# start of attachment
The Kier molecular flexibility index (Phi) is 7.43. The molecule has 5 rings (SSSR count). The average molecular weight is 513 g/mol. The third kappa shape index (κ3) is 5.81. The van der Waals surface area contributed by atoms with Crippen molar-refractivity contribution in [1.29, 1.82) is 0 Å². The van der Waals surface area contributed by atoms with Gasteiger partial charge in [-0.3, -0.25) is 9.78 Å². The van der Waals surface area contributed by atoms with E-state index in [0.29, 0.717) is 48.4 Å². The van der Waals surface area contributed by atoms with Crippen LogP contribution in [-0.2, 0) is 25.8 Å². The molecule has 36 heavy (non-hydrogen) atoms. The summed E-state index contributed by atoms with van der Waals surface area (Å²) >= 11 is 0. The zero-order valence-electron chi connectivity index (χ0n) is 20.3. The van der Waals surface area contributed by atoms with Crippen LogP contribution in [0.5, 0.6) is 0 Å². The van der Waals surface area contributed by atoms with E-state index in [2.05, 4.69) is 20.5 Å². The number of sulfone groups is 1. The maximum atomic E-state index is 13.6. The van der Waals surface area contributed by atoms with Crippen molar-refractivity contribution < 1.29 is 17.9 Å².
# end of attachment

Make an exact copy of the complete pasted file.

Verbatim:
The Kier molecular flexibility index (Phi) is 7.43. The molecule has 5 rings (SSSR count). The average molecular weight is 513 g/mol. The third kappa shape index (κ3) is 5.81. The van der Waals surface area contributed by atoms with Crippen molar-refractivity contribution in [1.29, 1.82) is 0 Å². The van der Waals surface area contributed by atoms with Gasteiger partial charge in [-0.3, -0.25) is 9.78 Å². The van der Waals surface area contributed by atoms with E-state index in [0.29, 0.717) is 48.4 Å². The van der Waals surface area contributed by atoms with Crippen LogP contribution in [-0.2, 0) is 25.8 Å². The molecule has 36 heavy (non-hydrogen) atoms. The summed E-state index contributed by atoms with van der Waals surface area (Å²) >= 11 is 0. The zero-order valence-electron chi connectivity index (χ0n) is 20.3. The van der Waals surface area contributed by atoms with Crippen LogP contribution in [0.5, 0.6) is 0 Å². The van der Waals surface area contributed by atoms with E-state index in [2.05, 4.69) is 20.5 Å². The number of sulfone groups is 1. The maximum atomic E-state index is 13.6. The van der Waals surface area contributed by atoms with Crippen molar-refractivity contribution < 1.29 is 17.9 Å².